Articles Posted in Supreme Court of Appeals of West Virginia

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This disciplinary proceeding stemmed from allegedly false statements contained in a campaign-issued flyer disseminated while Stephen O. Callaghan, Judge-Elect of the 28th Judicial Circuit was a candidate for Judge of the 28th Judicial Circuit. The West Virginia Judicial Hearing Board recommended that Judge-Elect Callaghan be disciplined for three violations of the West Virginia Code of Judicial Conduct and one violation of the West Virginia Rules of Professional Conduct. The Supreme Court adopted the Board’s recommended discipline, with modification, and found that it was appropriate to suspend Judge-Elect Callaghan from the judicial bench for a total of two years without pay, along with the recommended fine of $15,000, and reprimand as an attorney, holding (1) there was clear and convincing evidence of improper conduct presented in support of each of the violations found by the Board; and (2) Judge-Elect Callaghan’s constitutional arguments were unavailing. View "In re Hon. Stephen O. Judge-Elect Callaghan" on Justia Law

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In 2001, the decedent presented to the Wetzel County Hospital Emergency Room in New Martinsville and came under the care of Dr. Murthy, a surgeon; she slipped into shock and died the next day. Her estate filed a medical negligence action, alleging that Murthy failed to perform exploratory surgery to identify, diagnose and correct the decedent’s “intraabdominal condition.” A jury awarded $4,000,000 in compensatory damages. After the trial, the circuit court allowed amendment of the complaint to add Murthy’s insurance carrier, Woodbrook, alleging that Woodbrook made all relevant decisions for Murthy’s defense and acted vexatiously and in bad faith. Following a remand, Murthy paid a reduced judgment, plus interest, in the total amount of $1,162,741.60 and filed motions in limine to preclude certain matters from consideration on the issue of attorney fees and costs, including an unrelated case that resulted in a $5,764,214.75 verdict against Dr. Murthy in March 2007. The court dismissed Woodbrook as a party-defendant and awarded the estate attorney fees and costs. The precise calculation was to be later determined. The Supreme Court of Appeals of West Virginia reversed, concluding that the lower court’s reliance on certain conduct by Murthy did not justify the award. View "Murthy v. Karpacs-Brown" on Justia Law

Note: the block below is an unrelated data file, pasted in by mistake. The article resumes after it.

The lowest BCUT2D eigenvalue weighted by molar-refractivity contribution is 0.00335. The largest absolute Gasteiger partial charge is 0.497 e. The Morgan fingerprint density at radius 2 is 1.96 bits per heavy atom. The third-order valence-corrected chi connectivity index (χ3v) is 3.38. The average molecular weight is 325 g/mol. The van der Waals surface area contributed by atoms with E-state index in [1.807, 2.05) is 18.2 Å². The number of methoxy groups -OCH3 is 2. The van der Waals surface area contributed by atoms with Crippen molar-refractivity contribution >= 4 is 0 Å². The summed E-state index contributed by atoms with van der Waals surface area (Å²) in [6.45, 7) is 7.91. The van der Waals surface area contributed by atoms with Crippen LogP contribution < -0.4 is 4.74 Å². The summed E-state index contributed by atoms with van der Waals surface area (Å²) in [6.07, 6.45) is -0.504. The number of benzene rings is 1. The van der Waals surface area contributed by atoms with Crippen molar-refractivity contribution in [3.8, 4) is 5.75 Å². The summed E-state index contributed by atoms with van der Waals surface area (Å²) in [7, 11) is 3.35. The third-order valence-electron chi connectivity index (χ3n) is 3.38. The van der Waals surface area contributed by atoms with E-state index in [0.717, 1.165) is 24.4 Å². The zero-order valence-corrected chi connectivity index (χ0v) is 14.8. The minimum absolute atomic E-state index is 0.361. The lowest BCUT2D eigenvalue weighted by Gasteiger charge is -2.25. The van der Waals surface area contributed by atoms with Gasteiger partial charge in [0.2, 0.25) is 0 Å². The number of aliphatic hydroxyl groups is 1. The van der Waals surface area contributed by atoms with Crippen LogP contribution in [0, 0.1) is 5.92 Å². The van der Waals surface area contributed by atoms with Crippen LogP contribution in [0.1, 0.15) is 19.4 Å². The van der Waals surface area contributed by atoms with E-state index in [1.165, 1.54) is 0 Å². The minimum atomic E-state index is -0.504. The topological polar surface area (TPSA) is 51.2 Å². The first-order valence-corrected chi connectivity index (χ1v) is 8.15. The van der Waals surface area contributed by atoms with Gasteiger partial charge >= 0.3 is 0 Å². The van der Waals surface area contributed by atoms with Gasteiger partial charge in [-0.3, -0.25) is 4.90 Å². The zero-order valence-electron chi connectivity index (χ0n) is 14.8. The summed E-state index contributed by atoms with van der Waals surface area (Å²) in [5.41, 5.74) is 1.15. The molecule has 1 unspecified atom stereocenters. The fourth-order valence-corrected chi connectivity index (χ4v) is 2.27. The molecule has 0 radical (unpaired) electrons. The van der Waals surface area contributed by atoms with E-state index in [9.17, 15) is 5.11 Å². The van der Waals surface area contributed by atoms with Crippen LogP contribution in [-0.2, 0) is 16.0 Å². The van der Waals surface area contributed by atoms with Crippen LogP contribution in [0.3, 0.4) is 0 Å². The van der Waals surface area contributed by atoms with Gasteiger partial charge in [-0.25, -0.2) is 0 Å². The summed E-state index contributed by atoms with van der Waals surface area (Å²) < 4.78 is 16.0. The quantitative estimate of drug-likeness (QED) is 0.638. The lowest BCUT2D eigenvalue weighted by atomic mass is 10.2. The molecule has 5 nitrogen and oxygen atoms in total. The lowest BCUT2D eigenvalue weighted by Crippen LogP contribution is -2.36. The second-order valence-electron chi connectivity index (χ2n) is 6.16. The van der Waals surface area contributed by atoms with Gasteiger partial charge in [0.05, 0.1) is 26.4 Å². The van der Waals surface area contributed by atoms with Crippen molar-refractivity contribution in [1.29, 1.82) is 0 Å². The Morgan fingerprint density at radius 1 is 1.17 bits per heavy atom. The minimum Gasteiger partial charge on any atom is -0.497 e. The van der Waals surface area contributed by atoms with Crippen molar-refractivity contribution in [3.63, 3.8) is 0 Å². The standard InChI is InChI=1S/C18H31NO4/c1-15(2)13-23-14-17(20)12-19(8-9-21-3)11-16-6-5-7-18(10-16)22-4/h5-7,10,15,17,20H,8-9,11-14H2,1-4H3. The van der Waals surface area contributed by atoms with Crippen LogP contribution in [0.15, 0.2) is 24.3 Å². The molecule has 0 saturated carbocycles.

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Petitioner, an attorney practicing primarily in the Twenty-Third Judicial Circuit (judicial circuit), sought a writ of prohibition to prevent Respondents, the mental hygiene commissioners of the judicial circuit, from appointing legal counsel for alleged protected persons in actions instituted under the West Virginia Guardianship and Conservatorship Act (Act). Specifically, Petitioner asserted that W. Va. Code 44A-2-7(a) mandates that circuit courts, rather than mental hygiene commissioners, make such appointments. The Supreme Court granted the writ, holding that the provisions of section 44A-2-7(a) require the circuit court to appoint legal counsel for the alleged protected persons instituted under the Act, and therefore, Respondents exceeded their legitimate powers by appointing legal counsel for alleged protected persons under section 44A-2-7(a). View "State ex rel. Barrat v. Dalby" on Justia Law